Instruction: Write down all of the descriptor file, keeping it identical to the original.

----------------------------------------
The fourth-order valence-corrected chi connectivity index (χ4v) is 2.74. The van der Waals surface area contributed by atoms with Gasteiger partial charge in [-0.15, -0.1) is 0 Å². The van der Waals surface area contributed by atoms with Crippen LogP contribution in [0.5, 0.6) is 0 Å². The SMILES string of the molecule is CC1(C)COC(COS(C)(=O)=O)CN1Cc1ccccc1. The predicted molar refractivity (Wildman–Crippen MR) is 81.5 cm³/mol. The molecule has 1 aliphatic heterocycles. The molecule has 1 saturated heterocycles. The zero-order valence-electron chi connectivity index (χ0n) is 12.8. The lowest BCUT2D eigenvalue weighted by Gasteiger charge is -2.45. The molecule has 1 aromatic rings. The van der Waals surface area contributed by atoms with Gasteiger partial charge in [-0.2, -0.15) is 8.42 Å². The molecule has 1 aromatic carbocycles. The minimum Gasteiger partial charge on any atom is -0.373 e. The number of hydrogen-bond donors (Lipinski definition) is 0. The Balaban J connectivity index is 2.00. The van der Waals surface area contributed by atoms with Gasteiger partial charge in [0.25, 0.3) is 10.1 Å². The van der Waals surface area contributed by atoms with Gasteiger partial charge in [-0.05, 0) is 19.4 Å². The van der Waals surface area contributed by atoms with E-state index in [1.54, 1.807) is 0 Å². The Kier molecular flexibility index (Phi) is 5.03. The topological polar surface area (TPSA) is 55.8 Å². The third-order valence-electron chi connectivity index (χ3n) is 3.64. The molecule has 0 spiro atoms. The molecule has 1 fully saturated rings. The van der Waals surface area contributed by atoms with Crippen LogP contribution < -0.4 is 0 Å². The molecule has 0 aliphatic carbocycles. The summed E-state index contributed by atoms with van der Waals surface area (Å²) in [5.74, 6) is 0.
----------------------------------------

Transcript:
The fourth-order valence-corrected chi connectivity index (χ4v) is 2.74. The van der Waals surface area contributed by atoms with Gasteiger partial charge in [-0.15, -0.1) is 0 Å². The van der Waals surface area contributed by atoms with Crippen LogP contribution in [0.5, 0.6) is 0 Å². The SMILES string of the molecule is CC1(C)COC(COS(C)(=O)=O)CN1Cc1ccccc1. The predicted molar refractivity (Wildman–Crippen MR) is 81.5 cm³/mol. The molecule has 1 aliphatic heterocycles. The molecule has 1 saturated heterocycles. The zero-order valence-electron chi connectivity index (χ0n) is 12.8. The lowest BCUT2D eigenvalue weighted by Gasteiger charge is -2.45. The molecule has 1 aromatic rings. The van der Waals surface area contributed by atoms with Gasteiger partial charge in [-0.2, -0.15) is 8.42 Å². The molecule has 1 aromatic carbocycles. The minimum Gasteiger partial charge on any atom is -0.373 e. The number of hydrogen-bond donors (Lipinski definition) is 0. The Balaban J connectivity index is 2.00. The van der Waals surface area contributed by atoms with Gasteiger partial charge in [0.25, 0.3) is 10.1 Å². The van der Waals surface area contributed by atoms with Gasteiger partial charge in [-0.05, 0) is 19.4 Å². The van der Waals surface area contributed by atoms with E-state index in [1.54, 1.807) is 0 Å². The Kier molecular flexibility index (Phi) is 5.03. The topological polar surface area (TPSA) is 55.8 Å². The third-order valence-electron chi connectivity index (χ3n) is 3.64. The molecule has 0 spiro atoms. The molecule has 1 fully saturated rings. The van der Waals surface area contributed by atoms with Crippen LogP contribution < -0.4 is 0 Å². The molecule has 0 aliphatic carbocycles. The summed E-state index contributed by atoms with van der Waals surface area (Å²) in [5.74, 6) is 0.